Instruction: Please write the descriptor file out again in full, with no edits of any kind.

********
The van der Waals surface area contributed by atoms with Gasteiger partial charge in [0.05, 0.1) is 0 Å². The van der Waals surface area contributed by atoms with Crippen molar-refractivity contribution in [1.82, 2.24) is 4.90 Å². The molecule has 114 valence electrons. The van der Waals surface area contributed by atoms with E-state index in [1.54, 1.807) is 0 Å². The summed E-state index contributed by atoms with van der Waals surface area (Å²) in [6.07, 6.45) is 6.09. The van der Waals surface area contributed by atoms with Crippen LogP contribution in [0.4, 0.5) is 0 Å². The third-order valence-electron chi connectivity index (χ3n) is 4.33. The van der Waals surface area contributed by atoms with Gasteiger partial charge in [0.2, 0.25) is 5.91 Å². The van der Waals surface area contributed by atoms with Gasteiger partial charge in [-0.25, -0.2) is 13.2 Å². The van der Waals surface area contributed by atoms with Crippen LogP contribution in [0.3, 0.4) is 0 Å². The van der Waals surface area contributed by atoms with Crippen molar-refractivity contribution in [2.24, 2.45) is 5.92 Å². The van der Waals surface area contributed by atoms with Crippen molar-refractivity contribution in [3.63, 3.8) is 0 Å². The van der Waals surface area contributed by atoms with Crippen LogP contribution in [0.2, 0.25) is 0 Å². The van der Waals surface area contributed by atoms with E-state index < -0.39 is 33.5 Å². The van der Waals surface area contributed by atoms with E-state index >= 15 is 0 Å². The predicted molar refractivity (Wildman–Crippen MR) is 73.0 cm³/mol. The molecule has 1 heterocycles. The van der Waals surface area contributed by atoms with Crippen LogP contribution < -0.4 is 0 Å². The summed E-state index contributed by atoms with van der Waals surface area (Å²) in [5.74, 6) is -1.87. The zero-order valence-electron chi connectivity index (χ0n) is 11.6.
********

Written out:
The van der Waals surface area contributed by atoms with Gasteiger partial charge in [0.05, 0.1) is 0 Å². The van der Waals surface area contributed by atoms with Crippen molar-refractivity contribution in [1.82, 2.24) is 4.90 Å². The molecule has 114 valence electrons. The van der Waals surface area contributed by atoms with E-state index in [1.54, 1.807) is 0 Å². The summed E-state index contributed by atoms with van der Waals surface area (Å²) in [6.07, 6.45) is 6.09. The van der Waals surface area contributed by atoms with Crippen LogP contribution in [0.4, 0.5) is 0 Å². The third-order valence-electron chi connectivity index (χ3n) is 4.33. The van der Waals surface area contributed by atoms with Gasteiger partial charge in [0.2, 0.25) is 5.91 Å². The van der Waals surface area contributed by atoms with Gasteiger partial charge in [-0.25, -0.2) is 13.2 Å². The van der Waals surface area contributed by atoms with Crippen LogP contribution in [0.3, 0.4) is 0 Å². The van der Waals surface area contributed by atoms with Crippen molar-refractivity contribution in [2.24, 2.45) is 5.92 Å². The van der Waals surface area contributed by atoms with Crippen molar-refractivity contribution in [3.63, 3.8) is 0 Å². The van der Waals surface area contributed by atoms with Crippen LogP contribution in [0.2, 0.25) is 0 Å². The van der Waals surface area contributed by atoms with E-state index < -0.39 is 33.5 Å². The van der Waals surface area contributed by atoms with E-state index >= 15 is 0 Å². The predicted molar refractivity (Wildman–Crippen MR) is 73.0 cm³/mol. The molecule has 1 heterocycles. The van der Waals surface area contributed by atoms with Crippen LogP contribution < -0.4 is 0 Å². The summed E-state index contributed by atoms with van der Waals surface area (Å²) in [5.74, 6) is -1.87. The zero-order valence-electron chi connectivity index (χ0n) is 11.6.